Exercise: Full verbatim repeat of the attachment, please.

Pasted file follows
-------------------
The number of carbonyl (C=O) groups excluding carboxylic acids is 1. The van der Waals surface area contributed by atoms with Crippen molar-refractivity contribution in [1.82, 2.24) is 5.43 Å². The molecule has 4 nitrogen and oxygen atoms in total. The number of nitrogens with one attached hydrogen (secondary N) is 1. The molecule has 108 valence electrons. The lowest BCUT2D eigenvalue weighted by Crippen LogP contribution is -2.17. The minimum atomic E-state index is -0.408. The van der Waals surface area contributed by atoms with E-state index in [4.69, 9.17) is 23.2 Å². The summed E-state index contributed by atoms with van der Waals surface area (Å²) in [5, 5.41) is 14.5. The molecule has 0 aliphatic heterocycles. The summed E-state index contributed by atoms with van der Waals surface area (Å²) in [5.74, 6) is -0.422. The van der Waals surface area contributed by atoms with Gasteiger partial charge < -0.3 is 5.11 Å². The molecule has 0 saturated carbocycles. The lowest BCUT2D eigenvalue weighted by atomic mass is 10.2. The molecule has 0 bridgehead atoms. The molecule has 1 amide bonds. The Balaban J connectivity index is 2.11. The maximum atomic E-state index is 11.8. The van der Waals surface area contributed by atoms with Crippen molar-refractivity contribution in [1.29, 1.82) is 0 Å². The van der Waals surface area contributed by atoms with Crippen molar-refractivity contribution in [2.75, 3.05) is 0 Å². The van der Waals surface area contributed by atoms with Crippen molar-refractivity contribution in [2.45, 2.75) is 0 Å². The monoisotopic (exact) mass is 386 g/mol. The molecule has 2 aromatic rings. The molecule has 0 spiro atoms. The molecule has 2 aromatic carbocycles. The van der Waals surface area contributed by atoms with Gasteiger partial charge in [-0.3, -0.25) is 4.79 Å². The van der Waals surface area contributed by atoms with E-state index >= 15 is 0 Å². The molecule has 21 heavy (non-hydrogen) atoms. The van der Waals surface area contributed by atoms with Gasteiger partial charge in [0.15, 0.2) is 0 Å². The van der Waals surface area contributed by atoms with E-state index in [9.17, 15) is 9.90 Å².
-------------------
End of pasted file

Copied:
The number of carbonyl (C=O) groups excluding carboxylic acids is 1. The van der Waals surface area contributed by atoms with Crippen molar-refractivity contribution in [1.82, 2.24) is 5.43 Å². The molecule has 4 nitrogen and oxygen atoms in total. The number of nitrogens with one attached hydrogen (secondary N) is 1. The molecule has 108 valence electrons. The lowest BCUT2D eigenvalue weighted by Crippen LogP contribution is -2.17. The minimum atomic E-state index is -0.408. The van der Waals surface area contributed by atoms with E-state index in [4.69, 9.17) is 23.2 Å². The summed E-state index contributed by atoms with van der Waals surface area (Å²) in [5, 5.41) is 14.5. The molecule has 0 aliphatic heterocycles. The summed E-state index contributed by atoms with van der Waals surface area (Å²) in [5.74, 6) is -0.422. The van der Waals surface area contributed by atoms with Gasteiger partial charge < -0.3 is 5.11 Å². The molecule has 0 saturated carbocycles. The lowest BCUT2D eigenvalue weighted by atomic mass is 10.2. The molecule has 0 bridgehead atoms. The molecule has 1 amide bonds. The Balaban J connectivity index is 2.11. The maximum atomic E-state index is 11.8. The van der Waals surface area contributed by atoms with Crippen molar-refractivity contribution in [1.29, 1.82) is 0 Å². The van der Waals surface area contributed by atoms with Crippen molar-refractivity contribution in [2.75, 3.05) is 0 Å². The van der Waals surface area contributed by atoms with Crippen molar-refractivity contribution in [2.45, 2.75) is 0 Å². The monoisotopic (exact) mass is 386 g/mol. The molecule has 2 aromatic rings. The molecule has 0 spiro atoms. The molecule has 2 aromatic carbocycles. The van der Waals surface area contributed by atoms with Gasteiger partial charge in [-0.3, -0.25) is 4.79 Å². The van der Waals surface area contributed by atoms with E-state index >= 15 is 0 Å². The molecule has 21 heavy (non-hydrogen) atoms. The van der Waals surface area contributed by atoms with Gasteiger partial charge in [0.15, 0.2) is 0 Å². The van der Waals surface area contributed by atoms with E-state index in [9.17, 15) is 9.90 Å².